This holiday season…

enjoy every moment.

DSC_3355-EditThe past, like the future, is indefinite and exists only as a spectrum of possibilities.

Stephen Hawking

This image brings to a close over 12,000 hits, four years of weekly blog posts, and a whole lot of changes.

I remember writing my first post and agonizing over the image choice and the words to accompany it. Today I realize that choices are just like pathways that we encounter on a daily basis and the more we get in touch with ourselves the easier it becomes to decide which one to take.

Today’s image was taken Christmas morning, just at the point when the sun was able to burn through the layer of fog shrouding the hoar frost covered landscape. It was reminiscent of one of my best selling images, Chair 6, captured from a chairlift on an equally foggy Christmas morning several years ago.

It’s those unique moments when a landscape becomes more than its physical self and is unlikely to ever look exactly that same way again.

For me that might have been the best gift of the day shared with a man who also shares my love for our natural world.

Photographing atmospherics is a passion of mine. It transforms a landscape and creates an image that speaks to infinite possibilities; a perfect image to accompany the approach of the New Year.

Stephen Hawking also encouraged us to be curious and to make sense of what we see, and to wonder about what makes the universe exist.

I am continually reminded to take each day as it comes, to make it count, and most of all, to never take it for granted.

Thank you to all who have been with me from the beginning and to those who have joined me along the journey.

May your New Year be filled with joy and a spectrum full of possibilities!

If you could could tag along with an iconic photographer from the past…

who would that be?

sunset double exposure
sunset double exposure

In photography there is a reality so subtle that it becomes more real than reality.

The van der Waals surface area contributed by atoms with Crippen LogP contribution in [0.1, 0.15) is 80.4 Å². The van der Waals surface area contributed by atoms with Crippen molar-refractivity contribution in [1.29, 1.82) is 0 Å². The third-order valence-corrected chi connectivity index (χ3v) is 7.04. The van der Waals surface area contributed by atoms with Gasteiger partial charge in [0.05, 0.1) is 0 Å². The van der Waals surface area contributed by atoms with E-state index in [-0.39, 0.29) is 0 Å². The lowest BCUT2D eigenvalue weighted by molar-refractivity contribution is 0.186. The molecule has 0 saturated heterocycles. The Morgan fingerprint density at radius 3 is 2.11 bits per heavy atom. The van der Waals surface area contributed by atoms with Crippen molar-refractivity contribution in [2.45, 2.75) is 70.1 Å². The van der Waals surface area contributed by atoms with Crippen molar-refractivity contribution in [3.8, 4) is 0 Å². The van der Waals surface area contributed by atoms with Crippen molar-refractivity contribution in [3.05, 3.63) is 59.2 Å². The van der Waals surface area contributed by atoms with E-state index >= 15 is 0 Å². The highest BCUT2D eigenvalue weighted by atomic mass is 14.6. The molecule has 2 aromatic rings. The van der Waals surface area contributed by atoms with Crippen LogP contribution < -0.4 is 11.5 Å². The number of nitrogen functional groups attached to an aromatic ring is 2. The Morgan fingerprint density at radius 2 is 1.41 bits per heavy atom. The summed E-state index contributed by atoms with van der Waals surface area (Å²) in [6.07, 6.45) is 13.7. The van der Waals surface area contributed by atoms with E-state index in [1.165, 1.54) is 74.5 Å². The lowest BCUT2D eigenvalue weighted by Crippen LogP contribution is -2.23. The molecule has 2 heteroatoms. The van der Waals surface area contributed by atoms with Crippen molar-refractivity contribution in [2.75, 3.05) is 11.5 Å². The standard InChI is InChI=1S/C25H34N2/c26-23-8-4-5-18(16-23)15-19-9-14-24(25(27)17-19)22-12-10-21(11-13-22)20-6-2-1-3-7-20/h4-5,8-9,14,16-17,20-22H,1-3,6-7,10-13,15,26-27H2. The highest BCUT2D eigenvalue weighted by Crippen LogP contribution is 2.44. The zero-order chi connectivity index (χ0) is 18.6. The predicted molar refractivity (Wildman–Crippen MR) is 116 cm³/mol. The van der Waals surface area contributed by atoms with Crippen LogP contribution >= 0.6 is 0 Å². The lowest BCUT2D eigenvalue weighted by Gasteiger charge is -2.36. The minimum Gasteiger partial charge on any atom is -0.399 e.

Alfred Stieglitz  1864-1946

I will admit it straight out…I am enamoured of Alfred Stieglitz. His images resonate with me right down to my core. I came across a book titled “Aperture Masters of Photography” Number Six one day while in a used book store and so the enchantment began.

What drew me in initially were his fabulous atmospherics; his use of steam, fog, and snow to create qualities in his images that were similar to the Impressionists. He is unquestionably responsible for launching the rise of modern photography in America in the early 20th century. With his mastery of tone and texture, and ability to imbue an image with emotional intent, he led the Pictorialist Movement which advocated for the artistic legitimacy of photography. He was also one of the first photographers in the 1890’s to create night images of artistic significance. His night scenes taken on rain drenched streets are exquisite masterpieces of light and composition.

For Stieglitz was primarily the photographer in whatever he did, no experience being truly complete for him until he had photographed it-”  Dorothy Norman

He was determined that photography would be recognized as a new medium of expression and in 1902 founded the Photo-Secession movement and shortly thereafter, the gallery, with the cooperation of Edward Steichen, that became known as the 291 in New York City. In addition to photographers, well-known artists like Picasso, Rodin, Matisse, and Cézanne all received American debuts at the 291. In 1907 he introduced the work of Georgia O’Keeffe who  would become his wife in 1924.

His later work became more influenced by Cubism, straight photography favoring clarity, sharp focus, and high contrast, with less of the sumptuous effects of his earlier work. He developed a friendship with Ansel Adams and in 1936 granted him a one person show at An American Place which he founded in 1929 on Madison Avenue in New York.

His work as a photographer, his editorship of several major publications in his time, and the galleries that he founded in his lifetime that served as the starting points in the careers of many artists, have all taken their place in the history of photography.

I find his work to be as timely today as it was then and credit him with allowing me to fearlessly post an image of a sunset or a rainbow in black and white. I’ve only just touched on his accomplishments here as to cover it all would require volumes, but if I could go back in time, what an experience it would be to see life through his lens!